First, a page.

Once your three hours are up, and your kitchen smells amazing, heat up some water in smaller pots. Just follow the canning instructions that come with your jars, which say to heat the jars, and lids in hot water. They need to be heated so that when you pour the chow chow in, it won’t break the class, but don’t heat the rings, that would make it a little difficult to screw them on!

Fill the jars to ¼ - ½ inch from the top, and wipe the rim clean. Place the lid on top, and screw on the ring in one smooth movement.

The final step is to submerge all your filled jars in boiling water for 40 minutes for the canning process. This is a great time to grab a glass of wine, and relax, because it’s almost done!

Let the jars sit on a towel for at least 12 hours to make sure the seals are good. In the morning, you can take the rings off and test to make sure they are all sealed. If you have any that haven’t been sealed properly, you can just eat those immediately!

I know not everyone will be able to go through this whole involved canning process, so I made a bunch of smaller jars for you guys. If you want a sample, just email me your physical address: jenateresa [at] gmail [dot] com. I would LOVE love love to share this sweet-spicy-tomatoey goodness with you. But you have to promise to eat them with black-eyed peas.. and not say, "I don't eat anything we feed to the pigs" like some people say.

Here's the easy to read/print recipe:

Aunt Miriam's Tomato Chow Chow
Makes approx. 24 half-pint jars

24 Medium size tomatoes - dip in hot water and peel
3 Green peppers - chopped - optional
12 Medium size white onions - chopped
25-30 hot peppers - diced OR whole 16 oz jar pepper rings
1/2 teaspoon of each:
dry mustard
black pepper
celery seed
2 Tbs. salt
2 cups sugar
1-1/2 cups white vinegar

Takes about 3 hours to cook down
(when you fill jars leave at least 1/4" space at top)
Do not use assembly line method - fill one jar, then place lid and screw band on.
lower into boiling water making sure lids are covered for approx. 40 minutes.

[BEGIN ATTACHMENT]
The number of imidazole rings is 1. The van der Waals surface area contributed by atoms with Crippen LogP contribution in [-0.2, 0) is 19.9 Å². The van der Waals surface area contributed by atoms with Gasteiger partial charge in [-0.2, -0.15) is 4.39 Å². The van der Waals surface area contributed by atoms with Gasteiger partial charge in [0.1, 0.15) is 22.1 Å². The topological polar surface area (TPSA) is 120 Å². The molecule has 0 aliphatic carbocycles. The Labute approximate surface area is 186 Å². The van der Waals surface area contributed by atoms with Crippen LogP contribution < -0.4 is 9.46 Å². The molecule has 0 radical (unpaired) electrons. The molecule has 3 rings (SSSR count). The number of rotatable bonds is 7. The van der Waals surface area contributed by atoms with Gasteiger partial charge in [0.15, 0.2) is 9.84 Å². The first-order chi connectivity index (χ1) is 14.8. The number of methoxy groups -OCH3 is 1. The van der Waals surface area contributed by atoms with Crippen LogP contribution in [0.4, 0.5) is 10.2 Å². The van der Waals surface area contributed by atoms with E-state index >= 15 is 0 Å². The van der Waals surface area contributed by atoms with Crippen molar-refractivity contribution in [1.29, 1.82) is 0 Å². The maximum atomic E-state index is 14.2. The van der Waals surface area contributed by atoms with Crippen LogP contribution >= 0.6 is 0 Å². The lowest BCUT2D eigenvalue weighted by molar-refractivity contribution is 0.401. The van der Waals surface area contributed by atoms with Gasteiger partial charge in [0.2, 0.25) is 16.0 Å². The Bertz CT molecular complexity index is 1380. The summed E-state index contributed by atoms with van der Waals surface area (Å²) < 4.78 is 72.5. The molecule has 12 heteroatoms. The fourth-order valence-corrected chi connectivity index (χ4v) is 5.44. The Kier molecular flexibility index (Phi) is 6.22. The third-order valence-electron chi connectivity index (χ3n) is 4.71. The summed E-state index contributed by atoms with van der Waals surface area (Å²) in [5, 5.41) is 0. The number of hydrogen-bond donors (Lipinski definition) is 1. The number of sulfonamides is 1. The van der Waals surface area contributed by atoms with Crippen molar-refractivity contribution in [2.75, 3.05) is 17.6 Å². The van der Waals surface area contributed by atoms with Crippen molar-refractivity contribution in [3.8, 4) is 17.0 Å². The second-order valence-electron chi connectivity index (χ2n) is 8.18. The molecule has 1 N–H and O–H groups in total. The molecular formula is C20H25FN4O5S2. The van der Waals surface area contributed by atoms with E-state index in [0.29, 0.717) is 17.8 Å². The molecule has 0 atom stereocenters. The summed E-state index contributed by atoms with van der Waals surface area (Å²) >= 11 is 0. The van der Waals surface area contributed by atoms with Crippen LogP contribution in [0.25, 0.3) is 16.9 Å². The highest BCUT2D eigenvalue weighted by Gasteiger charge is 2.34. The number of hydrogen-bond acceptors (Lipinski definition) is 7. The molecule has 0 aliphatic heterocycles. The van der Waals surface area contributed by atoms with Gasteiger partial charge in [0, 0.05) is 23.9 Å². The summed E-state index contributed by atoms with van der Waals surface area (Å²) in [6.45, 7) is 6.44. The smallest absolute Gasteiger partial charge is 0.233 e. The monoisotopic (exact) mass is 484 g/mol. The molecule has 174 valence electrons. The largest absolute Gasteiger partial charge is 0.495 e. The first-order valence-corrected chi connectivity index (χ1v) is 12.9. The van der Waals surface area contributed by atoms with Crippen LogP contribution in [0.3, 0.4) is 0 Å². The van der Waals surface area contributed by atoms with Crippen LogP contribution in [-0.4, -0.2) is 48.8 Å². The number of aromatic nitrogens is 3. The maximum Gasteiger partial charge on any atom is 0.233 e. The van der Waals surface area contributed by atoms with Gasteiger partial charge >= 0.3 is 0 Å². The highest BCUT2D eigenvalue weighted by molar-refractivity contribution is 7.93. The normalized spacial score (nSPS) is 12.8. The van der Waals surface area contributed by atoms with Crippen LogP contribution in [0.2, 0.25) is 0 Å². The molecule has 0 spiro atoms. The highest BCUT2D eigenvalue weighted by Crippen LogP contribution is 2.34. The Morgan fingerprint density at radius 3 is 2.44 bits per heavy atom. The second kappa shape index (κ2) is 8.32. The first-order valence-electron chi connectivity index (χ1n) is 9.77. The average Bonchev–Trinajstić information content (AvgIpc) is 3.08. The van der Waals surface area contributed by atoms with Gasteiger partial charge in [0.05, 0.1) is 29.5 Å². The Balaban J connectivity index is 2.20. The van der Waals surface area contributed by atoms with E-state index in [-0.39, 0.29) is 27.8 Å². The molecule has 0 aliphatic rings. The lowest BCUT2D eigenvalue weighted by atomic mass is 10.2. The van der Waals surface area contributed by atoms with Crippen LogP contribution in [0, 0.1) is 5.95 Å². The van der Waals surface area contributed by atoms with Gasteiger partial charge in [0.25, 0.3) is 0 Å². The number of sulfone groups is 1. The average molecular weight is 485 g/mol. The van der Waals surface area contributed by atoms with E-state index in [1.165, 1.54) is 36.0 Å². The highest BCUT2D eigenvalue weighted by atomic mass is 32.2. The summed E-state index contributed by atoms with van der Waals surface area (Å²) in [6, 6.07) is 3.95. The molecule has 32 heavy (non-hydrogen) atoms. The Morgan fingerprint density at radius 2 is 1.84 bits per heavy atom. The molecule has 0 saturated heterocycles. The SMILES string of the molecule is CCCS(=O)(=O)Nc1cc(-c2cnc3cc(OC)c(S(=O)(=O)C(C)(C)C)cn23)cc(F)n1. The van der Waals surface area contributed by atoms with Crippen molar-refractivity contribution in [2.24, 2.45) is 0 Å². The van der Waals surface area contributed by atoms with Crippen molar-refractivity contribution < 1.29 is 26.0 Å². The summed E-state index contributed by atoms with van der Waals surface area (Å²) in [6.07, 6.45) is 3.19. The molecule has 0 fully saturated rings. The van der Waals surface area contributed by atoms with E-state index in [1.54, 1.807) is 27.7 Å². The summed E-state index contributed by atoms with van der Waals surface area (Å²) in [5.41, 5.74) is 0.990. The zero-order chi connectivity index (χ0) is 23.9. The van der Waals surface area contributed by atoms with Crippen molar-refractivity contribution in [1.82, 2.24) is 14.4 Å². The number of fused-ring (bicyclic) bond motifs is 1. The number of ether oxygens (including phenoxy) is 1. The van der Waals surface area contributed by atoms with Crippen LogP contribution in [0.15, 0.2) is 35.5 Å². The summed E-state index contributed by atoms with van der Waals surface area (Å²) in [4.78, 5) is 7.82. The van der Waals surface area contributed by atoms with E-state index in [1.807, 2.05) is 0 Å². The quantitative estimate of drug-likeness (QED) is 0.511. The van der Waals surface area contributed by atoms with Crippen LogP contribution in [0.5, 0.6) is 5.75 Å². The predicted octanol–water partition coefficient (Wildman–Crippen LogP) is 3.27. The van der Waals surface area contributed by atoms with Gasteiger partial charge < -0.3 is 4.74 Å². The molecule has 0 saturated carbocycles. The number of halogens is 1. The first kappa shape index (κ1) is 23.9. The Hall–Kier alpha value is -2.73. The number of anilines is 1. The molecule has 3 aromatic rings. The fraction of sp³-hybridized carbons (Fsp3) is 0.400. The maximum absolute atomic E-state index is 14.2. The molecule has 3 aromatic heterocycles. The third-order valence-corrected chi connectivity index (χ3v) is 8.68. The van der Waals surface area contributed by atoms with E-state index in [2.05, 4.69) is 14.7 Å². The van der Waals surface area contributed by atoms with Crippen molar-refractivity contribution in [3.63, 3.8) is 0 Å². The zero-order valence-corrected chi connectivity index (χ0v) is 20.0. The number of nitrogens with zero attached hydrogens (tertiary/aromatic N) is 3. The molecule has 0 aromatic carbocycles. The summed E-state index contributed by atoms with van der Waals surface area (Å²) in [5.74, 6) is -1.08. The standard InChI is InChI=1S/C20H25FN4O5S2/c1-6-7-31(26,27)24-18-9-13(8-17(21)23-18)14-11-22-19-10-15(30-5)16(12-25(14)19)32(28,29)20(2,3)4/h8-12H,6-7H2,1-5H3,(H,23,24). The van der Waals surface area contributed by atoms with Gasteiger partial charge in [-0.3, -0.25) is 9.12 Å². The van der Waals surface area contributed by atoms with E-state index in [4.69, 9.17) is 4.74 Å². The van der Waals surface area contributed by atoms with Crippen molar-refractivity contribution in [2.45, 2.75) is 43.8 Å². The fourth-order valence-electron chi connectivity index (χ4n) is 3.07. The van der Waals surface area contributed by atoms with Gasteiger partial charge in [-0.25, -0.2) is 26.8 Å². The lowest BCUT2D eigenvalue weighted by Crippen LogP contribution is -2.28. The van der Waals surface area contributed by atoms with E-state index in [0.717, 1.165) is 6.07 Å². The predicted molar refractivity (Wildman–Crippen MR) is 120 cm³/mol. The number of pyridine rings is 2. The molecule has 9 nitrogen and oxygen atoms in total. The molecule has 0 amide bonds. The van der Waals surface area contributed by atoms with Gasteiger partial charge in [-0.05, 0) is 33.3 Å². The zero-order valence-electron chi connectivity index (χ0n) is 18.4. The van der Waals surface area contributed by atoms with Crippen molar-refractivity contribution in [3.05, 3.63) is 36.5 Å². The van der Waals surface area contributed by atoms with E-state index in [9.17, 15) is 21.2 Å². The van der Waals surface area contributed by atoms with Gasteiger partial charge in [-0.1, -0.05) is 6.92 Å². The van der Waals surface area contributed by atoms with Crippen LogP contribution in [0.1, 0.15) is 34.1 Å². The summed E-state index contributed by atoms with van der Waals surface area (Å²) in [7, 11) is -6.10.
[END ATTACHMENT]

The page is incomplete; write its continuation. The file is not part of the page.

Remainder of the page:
Remove jars and cool 12 hours. Remove bands and test lids by pushing on top and trying to remove lid - if not easily removed, it is OK.

Yay! this was fun. Thanks Stephanie, for the opportunity to share this with all of you!
don't forget to send me your addresses!


  1. wahoo - so fun to hear from you Jena! You'll find my snail mail address in your inbox :)

  2. OH my goodness. This looks like 30 shades of delicious!! I can't wait for my it okay if I smother it on anything, not just black eyed peas? A+ guest blogging job!! I learned about canning (and it looks way fun)...k this post also made me miss you a lot more than usual too. I'm dealing.

  3. Great post Jena! Canning seems really intimidating. I have several aunts with big gardens who do lots of canning, maybe I'll have to head over to one of their houses for my first venture into canning.

  4. This definitely screams southern cooking, and it looks absolutely delicious. Send one of those jars my way :)

  5. The sheer quantity of tomatoes and onions is amazingly overwhelming.

    Um... so I'm dreaming of fun times playing with you soon. I'm thinking a couple road trips are in order. Half way. My house. Your house. Medesto... ya know the basics. Also- I'll spare you international shipping and just plead that one of those cans (jars?) or heaven makes it to NM? please...!?